1. Blatant Product Placement In 1960s ‘Popeye’ Cartoons!

    AH, the magnificent Popeye cartoons of the early 1960s!

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    As all of you know, by the late 1950s, the Popeye theatrical shorts released by Fleischer / Paramount / Famous Studios for the past near-quarter century had been packaged for TV and become a hit with kiddies nationwide.

    “More!  Give us more!” broadcasters screamed, and King Features Syndicate, owner of the popular sailor, acquiesced.

    “You thought them old ones was something? Phphpht! You ain’t seen nothing yet!” read a press release at the time, probably, and with that, 220 additional Popeye cartoons were commissioned and artistically rendered between 1960 and 1962 — each and every one of them a bonafide masterpiece.

    popeyetrio

    Loved by not only Popeye fans everywhere but serious animation aficionados and scholars of all kinds, these 5 minute, 40 second masterpieces have since been lauded by cartoon historians and experts such as Beck, Evanier, Maltin and Amidi* as among the best cartoons ever produced and are, to this day, universally recognized as examples of the animation art form at its highest. All 220 of them have a permanent place in the Library of Congress. (I would assume.)

    *Mark Beck, Leonard Evanier, Jerry Maltin and Mark Amidi. Who did you think I was talking about?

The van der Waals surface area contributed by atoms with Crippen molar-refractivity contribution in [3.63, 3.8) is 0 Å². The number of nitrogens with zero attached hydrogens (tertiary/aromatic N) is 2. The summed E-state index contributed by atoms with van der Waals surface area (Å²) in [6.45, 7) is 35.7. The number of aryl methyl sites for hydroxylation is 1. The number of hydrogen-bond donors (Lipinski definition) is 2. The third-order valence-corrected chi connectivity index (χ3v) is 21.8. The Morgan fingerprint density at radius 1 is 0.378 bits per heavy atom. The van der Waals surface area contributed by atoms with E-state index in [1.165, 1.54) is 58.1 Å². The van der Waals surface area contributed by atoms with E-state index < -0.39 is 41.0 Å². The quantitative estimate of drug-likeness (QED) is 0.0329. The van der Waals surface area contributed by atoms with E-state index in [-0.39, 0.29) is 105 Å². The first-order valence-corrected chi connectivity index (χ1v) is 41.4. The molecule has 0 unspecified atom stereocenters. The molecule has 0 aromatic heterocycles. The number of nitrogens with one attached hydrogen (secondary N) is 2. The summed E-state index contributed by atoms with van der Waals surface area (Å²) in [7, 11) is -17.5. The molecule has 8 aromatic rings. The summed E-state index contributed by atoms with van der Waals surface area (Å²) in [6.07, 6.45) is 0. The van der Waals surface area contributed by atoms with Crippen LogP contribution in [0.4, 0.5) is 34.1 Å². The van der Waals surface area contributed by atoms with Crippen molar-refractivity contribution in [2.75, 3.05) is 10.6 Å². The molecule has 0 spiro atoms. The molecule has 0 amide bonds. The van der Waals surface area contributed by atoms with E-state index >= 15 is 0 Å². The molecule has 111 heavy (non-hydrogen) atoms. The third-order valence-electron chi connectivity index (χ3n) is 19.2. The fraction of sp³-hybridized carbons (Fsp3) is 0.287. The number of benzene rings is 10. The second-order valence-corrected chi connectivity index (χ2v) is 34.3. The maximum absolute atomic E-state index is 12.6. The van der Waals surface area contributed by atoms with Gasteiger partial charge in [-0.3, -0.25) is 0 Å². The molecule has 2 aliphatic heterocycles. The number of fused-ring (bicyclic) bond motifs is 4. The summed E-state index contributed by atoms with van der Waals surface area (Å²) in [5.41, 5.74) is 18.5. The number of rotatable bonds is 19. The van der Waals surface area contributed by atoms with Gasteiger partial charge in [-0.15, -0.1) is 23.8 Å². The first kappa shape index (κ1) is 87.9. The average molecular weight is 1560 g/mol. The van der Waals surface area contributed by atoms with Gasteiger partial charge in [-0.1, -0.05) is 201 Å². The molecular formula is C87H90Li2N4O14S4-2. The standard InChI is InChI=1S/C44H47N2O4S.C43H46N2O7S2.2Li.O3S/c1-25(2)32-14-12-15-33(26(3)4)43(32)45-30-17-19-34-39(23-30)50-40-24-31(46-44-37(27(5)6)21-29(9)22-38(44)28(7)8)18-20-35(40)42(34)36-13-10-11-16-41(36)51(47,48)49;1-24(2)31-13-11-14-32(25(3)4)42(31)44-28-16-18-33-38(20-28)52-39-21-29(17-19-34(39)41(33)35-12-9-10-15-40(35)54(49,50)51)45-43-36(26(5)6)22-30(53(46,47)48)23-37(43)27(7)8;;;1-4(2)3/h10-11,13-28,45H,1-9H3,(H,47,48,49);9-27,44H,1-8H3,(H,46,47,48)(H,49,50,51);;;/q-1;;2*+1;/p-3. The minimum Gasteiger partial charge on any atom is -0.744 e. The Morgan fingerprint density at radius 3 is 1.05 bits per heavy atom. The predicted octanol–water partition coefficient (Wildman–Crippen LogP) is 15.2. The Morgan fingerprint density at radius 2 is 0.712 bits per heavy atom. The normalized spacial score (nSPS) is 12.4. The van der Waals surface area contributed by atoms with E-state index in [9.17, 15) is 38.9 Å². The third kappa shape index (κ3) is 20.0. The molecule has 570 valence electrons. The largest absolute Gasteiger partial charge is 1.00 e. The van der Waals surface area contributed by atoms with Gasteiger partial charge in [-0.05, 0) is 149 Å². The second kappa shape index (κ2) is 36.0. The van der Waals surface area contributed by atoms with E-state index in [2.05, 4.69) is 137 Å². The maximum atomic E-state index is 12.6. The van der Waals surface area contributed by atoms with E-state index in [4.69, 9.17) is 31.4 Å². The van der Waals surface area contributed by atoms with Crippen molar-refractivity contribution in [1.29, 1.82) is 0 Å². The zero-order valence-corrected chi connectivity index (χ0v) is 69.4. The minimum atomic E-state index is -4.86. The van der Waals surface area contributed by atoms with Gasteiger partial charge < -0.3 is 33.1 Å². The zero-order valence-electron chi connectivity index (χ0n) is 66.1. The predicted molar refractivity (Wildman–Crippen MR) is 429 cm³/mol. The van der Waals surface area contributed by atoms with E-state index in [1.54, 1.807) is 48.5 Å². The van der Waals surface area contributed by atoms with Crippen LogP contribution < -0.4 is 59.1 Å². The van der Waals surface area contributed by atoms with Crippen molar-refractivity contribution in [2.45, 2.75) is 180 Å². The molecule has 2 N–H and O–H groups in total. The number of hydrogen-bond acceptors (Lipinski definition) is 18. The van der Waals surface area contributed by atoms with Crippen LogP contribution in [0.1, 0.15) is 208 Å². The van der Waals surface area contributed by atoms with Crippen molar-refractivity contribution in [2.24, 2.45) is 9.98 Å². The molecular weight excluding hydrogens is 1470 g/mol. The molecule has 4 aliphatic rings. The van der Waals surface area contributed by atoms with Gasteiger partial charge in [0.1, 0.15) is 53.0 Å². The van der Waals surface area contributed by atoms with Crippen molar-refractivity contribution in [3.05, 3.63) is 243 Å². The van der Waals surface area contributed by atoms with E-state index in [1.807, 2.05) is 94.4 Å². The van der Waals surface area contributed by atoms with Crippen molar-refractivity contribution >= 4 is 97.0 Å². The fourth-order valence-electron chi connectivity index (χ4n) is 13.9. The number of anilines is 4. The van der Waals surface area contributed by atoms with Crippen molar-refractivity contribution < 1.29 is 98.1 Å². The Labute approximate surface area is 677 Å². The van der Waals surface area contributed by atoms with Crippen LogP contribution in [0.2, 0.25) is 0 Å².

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    Yet, despite all the high praise for what was termed at the time (and ever since) as the cartoons that ushered in “the true Golden Era of Animation,” there was — alas! — a less savory side to them.

    Producing over 200 cartoons each with lush animation that rivaled the ‘Night On Bald Mountain’ sequence in Disney’s Fantasia did not come cheap. In order to finance the project, the cost of production had to be subsidized somehow. And that’s when King Features Syndicate quietly lined up potential sponsors to help foot the bill.

    Now it can be told: The Popeye cartoons of the early 1960s were rife with product placement.
    horseliniment

    From “Bazillion Whacks” (1960).

     

    sneezepw

    From “Groin With The Wind” (1960).

     

    ppeyeether

    From “Go Flock Yourself” (1962).

     

    mexbeans

    From “Beatnik Off” (1961).  [No longer shown on TV today because the word “Mexican” is racist.]

     

    youthpotion2

    From “Special Edjamakation” (1961).

     

    ppeyeeggpills

    From “Proctological Liar” (1962).

     

    pepper

    From “Deep Trout” (1961).

     

    carprods

    From “Irritable Growl Syndrome” (1960).

     

    ppeyeink

    From “Urine the Money” (1961).

     

    knockoutpowder

    From “Roofy Goofy” (1960).

     

    ppeyetruthser

    From “Danger — Perves Ahead” (1961).

     

    gluerubb

    From “Projectile Dysfunction” (1961).

     

    ppeyeshamrockjuice

    From “Popeye’s Glasgow Smile” (1960).

     

    ppeyebakepowder

    From “Yeast Inflection” (1962).

     

    wtreducer

    From “A Portion Is Murder” (1961).

    Oh, think that’s bad? That’s nothin’!

     

    Turns out this stuff is all over the place!

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    Like, in practically every cartoon! Man, the things you don’t notice when you’re a stupid kid!

    I guess the other thing none of us ever realized before is how suggestive some of the titles of the cartoons were. And that many of the double-entendres made no sense 55 years ago.

    Okay, let’s end this before my attorney needs some spinach himself — haw!

    theend

    Posted by on July 6, 2015, 2:38 PM.

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